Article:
Series 2, Episode 20
City of Lost Children.
You know, this episode had an uphill battle as far as my actually enjoying it goes: It is, after all, an episode largely about Jimmy's totally useless Guardian storyline, and Mon-El. That's not exactly a winning elevator pitch.
That said, if every episode of Supergirl was like this, I would be very happy. This episode was mechanically pretty good, but what really stood out to me was that it actually felt like it had heart -- there was a sense of warmth and passion behind it that we haven't seen in Supergirl for quite a while.
A quick check of the writing credits tells me that the story writer, Robert Rovner, was behind some of my favourite episodes this series, and the screenplay writers had produced some episodes that were, at least, usually adequate. Rovner's last credit was 'Luthors,' a rushed but otherwise pretty damn solid story about Lena and Lillian, and their relationship with each other.
|That's a nice camera.|
This week's episode sees the DEO attempting to interrogate a young boy, after his mother -- a powerful telekinetic and telepath -- seemingly goes insane and attempts to murder hundreds of people. With the child uncooperative but, it seems, feeling some kind of connection to Jimmy, the DEO decides to let Jimmy try to bond with him. Meanwhile, Lena becomes frustrated when her project with Rhea -- a giant, powerful portal -- repeatedly fails, prompting Rhea to give her some earnest advice.
So, I've been fairly critical of Arrowverse shows in the past for being fairly tepid with their political commentary -- just earlier this year, we had the now-infamous Arrow gun control episode where the solution was 'mysterious magical gun control that controlled guns but also didn't at all make it difficult to own or have a gun,' and The Flash, Legends of Tomorrow, and Supergirl do not tend to be much better. While all three shows have aspirations towards being political, they almost never dare to actually commit to a point and see it through.
|Oh, hey, Kara and J'onn! And the other one.|
When I talk about actually committing to your political commentary, though, episodes like this are what I mean -- and in this case, that was maybe an easy bar to reach, because the political point this episode is trying to make isn't especially incisive or biting: It's a pretty simple 'hey, it can be rough being black, and it also can be rough being a refugee, and American society is not very welcoming to either,' and while I'm sure that would offend some people, it's by and large a fairly uncontroversial position. It is, however, a position that the episode actually commits to, and follows through on with a sense of sincerity behind it.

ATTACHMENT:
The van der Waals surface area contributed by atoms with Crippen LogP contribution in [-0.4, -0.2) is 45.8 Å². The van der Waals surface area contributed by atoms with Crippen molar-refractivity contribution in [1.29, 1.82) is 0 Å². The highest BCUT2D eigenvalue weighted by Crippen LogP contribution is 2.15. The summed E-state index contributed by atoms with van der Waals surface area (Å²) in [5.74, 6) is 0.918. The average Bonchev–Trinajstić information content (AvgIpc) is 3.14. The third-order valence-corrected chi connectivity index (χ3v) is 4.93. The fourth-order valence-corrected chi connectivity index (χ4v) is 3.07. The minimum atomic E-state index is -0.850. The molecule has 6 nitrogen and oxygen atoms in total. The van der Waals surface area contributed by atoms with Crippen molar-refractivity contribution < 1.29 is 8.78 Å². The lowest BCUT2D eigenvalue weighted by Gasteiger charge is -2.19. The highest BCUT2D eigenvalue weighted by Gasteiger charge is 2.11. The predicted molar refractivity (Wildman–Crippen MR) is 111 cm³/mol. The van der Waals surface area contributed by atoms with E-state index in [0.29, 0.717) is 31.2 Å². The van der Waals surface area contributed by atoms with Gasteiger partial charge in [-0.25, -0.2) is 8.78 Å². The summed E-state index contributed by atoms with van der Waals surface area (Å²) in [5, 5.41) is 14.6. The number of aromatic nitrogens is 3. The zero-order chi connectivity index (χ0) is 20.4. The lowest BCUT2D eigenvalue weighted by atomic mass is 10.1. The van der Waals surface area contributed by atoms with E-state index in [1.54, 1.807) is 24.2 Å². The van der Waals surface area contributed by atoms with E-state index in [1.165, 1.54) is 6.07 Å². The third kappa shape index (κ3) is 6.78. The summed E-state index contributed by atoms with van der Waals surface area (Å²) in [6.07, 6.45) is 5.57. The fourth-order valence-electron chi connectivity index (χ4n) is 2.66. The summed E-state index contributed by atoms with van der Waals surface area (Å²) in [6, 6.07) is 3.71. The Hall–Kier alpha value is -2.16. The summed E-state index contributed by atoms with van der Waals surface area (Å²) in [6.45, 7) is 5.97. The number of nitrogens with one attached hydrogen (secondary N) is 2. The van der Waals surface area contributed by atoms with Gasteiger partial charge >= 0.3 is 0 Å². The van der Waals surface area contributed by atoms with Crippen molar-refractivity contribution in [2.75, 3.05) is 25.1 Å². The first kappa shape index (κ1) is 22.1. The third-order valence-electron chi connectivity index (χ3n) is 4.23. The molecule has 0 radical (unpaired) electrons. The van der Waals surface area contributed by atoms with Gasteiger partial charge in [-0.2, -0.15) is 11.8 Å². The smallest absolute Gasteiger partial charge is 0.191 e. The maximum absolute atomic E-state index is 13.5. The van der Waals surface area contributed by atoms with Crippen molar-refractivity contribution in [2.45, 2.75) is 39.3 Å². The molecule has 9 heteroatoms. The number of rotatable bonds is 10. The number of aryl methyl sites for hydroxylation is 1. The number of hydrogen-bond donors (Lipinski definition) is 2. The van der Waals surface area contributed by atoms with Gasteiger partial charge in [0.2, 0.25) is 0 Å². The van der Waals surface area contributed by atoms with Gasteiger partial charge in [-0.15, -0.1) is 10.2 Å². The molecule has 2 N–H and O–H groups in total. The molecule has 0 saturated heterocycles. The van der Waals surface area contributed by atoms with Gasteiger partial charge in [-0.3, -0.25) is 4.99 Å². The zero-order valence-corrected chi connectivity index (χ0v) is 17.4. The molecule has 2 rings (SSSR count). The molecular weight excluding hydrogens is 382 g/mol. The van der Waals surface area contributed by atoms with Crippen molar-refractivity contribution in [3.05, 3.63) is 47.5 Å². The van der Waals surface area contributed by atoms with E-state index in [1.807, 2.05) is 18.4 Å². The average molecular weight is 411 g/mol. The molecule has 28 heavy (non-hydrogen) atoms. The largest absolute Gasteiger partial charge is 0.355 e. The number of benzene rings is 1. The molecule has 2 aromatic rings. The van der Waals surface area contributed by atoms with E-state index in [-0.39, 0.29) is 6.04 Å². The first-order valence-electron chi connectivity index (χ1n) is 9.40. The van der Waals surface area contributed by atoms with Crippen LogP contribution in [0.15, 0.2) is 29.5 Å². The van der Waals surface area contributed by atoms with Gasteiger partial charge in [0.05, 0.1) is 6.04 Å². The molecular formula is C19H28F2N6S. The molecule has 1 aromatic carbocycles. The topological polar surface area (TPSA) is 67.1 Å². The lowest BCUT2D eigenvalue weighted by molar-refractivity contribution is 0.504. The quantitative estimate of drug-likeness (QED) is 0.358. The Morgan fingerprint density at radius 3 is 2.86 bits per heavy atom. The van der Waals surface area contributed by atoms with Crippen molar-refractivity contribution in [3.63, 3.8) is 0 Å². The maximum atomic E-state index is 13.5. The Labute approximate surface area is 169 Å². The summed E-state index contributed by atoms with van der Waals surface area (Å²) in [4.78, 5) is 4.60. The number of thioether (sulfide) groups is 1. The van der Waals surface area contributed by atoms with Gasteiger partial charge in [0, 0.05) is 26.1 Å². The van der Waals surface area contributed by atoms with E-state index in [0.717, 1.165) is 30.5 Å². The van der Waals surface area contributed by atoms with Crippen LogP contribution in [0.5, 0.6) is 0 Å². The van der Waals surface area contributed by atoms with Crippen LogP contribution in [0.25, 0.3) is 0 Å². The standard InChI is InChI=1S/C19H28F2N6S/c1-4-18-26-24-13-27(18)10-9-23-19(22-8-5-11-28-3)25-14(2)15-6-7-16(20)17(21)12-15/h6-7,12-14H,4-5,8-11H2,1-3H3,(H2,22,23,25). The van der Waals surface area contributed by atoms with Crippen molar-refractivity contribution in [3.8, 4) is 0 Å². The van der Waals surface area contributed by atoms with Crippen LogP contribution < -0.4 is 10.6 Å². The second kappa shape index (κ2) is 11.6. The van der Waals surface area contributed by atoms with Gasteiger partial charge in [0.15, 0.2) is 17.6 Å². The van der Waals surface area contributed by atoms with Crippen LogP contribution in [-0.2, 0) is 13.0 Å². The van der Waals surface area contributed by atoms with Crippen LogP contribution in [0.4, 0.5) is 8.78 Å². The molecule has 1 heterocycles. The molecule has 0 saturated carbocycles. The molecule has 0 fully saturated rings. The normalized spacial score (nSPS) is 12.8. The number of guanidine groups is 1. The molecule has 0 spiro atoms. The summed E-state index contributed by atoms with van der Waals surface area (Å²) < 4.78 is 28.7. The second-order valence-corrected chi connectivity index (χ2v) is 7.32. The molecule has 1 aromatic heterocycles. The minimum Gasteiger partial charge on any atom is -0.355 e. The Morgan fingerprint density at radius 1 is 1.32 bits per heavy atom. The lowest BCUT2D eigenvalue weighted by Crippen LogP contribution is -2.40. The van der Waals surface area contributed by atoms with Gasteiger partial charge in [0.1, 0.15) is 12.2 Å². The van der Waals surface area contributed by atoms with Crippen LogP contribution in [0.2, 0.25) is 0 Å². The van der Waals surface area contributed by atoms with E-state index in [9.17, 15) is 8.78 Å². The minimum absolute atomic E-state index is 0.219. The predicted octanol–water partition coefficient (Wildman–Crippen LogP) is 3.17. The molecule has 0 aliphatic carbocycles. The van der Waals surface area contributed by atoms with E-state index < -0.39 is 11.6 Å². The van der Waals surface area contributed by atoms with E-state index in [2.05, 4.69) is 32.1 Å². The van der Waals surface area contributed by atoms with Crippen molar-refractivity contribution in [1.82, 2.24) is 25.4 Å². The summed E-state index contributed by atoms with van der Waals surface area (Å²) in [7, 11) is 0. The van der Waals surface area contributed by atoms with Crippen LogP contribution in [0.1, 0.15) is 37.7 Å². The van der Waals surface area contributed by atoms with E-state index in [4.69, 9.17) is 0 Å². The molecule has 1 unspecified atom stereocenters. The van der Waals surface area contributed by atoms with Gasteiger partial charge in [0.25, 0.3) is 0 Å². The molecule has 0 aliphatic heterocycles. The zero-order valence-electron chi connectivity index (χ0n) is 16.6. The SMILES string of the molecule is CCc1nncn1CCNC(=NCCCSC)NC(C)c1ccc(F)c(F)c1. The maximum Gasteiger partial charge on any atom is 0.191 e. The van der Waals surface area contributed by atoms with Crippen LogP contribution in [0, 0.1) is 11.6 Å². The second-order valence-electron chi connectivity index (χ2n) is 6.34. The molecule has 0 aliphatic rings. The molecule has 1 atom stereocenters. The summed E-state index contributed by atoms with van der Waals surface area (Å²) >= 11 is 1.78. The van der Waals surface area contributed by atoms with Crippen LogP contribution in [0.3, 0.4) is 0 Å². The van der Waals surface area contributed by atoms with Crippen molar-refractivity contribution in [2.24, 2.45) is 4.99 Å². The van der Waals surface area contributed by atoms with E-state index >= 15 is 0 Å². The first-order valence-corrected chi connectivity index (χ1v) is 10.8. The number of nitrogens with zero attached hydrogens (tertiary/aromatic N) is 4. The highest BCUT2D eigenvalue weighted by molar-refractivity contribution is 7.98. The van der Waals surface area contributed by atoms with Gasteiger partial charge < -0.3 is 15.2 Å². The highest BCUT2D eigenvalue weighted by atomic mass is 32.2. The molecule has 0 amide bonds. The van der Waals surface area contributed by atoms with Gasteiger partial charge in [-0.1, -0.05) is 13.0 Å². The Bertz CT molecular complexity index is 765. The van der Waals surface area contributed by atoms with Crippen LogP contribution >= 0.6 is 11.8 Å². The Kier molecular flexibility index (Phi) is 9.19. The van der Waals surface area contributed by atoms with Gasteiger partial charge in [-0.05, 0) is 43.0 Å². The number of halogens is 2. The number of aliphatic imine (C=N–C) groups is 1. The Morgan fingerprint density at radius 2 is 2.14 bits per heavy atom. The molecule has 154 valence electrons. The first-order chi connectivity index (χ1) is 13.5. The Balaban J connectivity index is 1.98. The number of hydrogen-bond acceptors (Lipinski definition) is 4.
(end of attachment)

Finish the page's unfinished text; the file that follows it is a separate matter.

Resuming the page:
It's also just a sweet, well-written story. I've seen people saying it 'rehabilitates' the Guardian storyline, and -- no, no, it doesn't, but it does give us some actual focus on Jimmy, and honestly, we've been starved for that so far in this series. It would have been very easy for a writer to take this storyline and give it to Kara, banking on 'we're both aliens' as the point of connection, but I'm so glad that they made it Jimmy's storyline.
The other side of the plot is Rhea and Lena, and that's also actually really well-handled. We the audience know that Rhea is untrustworthy, so convincing us that she actually cares for Lena is not exactly an easy task for any writer -- but the show manages it, having Rhea be genuinely motherly to Lena. It's the most depth we've seen out of the Daxam storyline so far, setting us up to hope that Rhea might turn good, even though we know that she is, inevitably, going to betray Lena (and possibly shunt Lena down her own path towards going dark).
|Rhea's dress is so stylish.|
Less strong is when Mon-El confronts Rhea. It's a confrontation that relies a lot on us accepting that Mon-El is a hero, and I don't accept that as a premise, not even for a single second. I also don't really buy that Mon-El is full of affection for his mother, because we've really not been shown anything that indicates that this is the case.
The idea of Daxam invading Earth didn't so much take me by surprise, but it is the first outright invasion we've seen in Supergirl, and I'm excited to see where the show goes with it. I'm even more excited that Cat is apparently returning, and even though I know she won't be sticking around, I so, so wish she would. Her brief lines in the preview just reminded me of how much vitality and zest Cat brought to the show, and it's never really managed to replace that.
All in all, this was a really good episode. I hope the series can keep this quality up going into the last two episodes.